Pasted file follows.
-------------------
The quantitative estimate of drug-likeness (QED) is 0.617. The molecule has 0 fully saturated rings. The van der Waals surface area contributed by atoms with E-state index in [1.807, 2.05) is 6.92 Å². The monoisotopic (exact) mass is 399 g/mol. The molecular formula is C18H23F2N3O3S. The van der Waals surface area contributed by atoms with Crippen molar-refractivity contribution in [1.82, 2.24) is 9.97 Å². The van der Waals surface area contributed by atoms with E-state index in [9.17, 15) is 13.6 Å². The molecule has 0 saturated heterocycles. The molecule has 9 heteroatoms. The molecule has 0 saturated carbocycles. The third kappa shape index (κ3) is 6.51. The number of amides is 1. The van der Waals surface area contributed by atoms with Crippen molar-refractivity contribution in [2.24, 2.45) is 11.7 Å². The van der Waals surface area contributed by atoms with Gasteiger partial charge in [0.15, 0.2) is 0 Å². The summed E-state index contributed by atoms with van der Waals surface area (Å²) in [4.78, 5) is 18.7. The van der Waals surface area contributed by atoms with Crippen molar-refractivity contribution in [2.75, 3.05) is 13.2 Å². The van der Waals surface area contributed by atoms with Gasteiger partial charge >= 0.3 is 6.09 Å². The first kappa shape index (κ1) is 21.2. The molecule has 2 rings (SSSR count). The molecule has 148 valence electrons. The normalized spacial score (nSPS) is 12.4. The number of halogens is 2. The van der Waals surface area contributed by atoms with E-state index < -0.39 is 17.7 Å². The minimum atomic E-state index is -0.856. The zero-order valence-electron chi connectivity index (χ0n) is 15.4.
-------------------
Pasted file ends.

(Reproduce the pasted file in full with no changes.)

The quantitative estimate of drug-likeness (QED) is 0.617. The molecule has 0 fully saturated rings. The van der Waals surface area contributed by atoms with E-state index in [1.807, 2.05) is 6.92 Å². The monoisotopic (exact) mass is 399 g/mol. The molecular formula is C18H23F2N3O3S. The van der Waals surface area contributed by atoms with Crippen molar-refractivity contribution in [1.82, 2.24) is 9.97 Å². The van der Waals surface area contributed by atoms with E-state index in [9.17, 15) is 13.6 Å². The molecule has 0 saturated heterocycles. The molecule has 9 heteroatoms. The molecule has 0 saturated carbocycles. The third kappa shape index (κ3) is 6.51. The number of amides is 1. The van der Waals surface area contributed by atoms with Crippen molar-refractivity contribution in [2.24, 2.45) is 11.7 Å². The van der Waals surface area contributed by atoms with Gasteiger partial charge in [0.15, 0.2) is 0 Å². The summed E-state index contributed by atoms with van der Waals surface area (Å²) in [4.78, 5) is 18.7. The van der Waals surface area contributed by atoms with Crippen molar-refractivity contribution in [2.75, 3.05) is 13.2 Å². The van der Waals surface area contributed by atoms with Gasteiger partial charge >= 0.3 is 6.09 Å². The first kappa shape index (κ1) is 21.2. The molecule has 2 rings (SSSR count). The molecule has 148 valence electrons. The normalized spacial score (nSPS) is 12.4. The number of halogens is 2. The van der Waals surface area contributed by atoms with E-state index < -0.39 is 17.7 Å². The minimum atomic E-state index is -0.856. The zero-order valence-electron chi connectivity index (χ0n) is 15.4.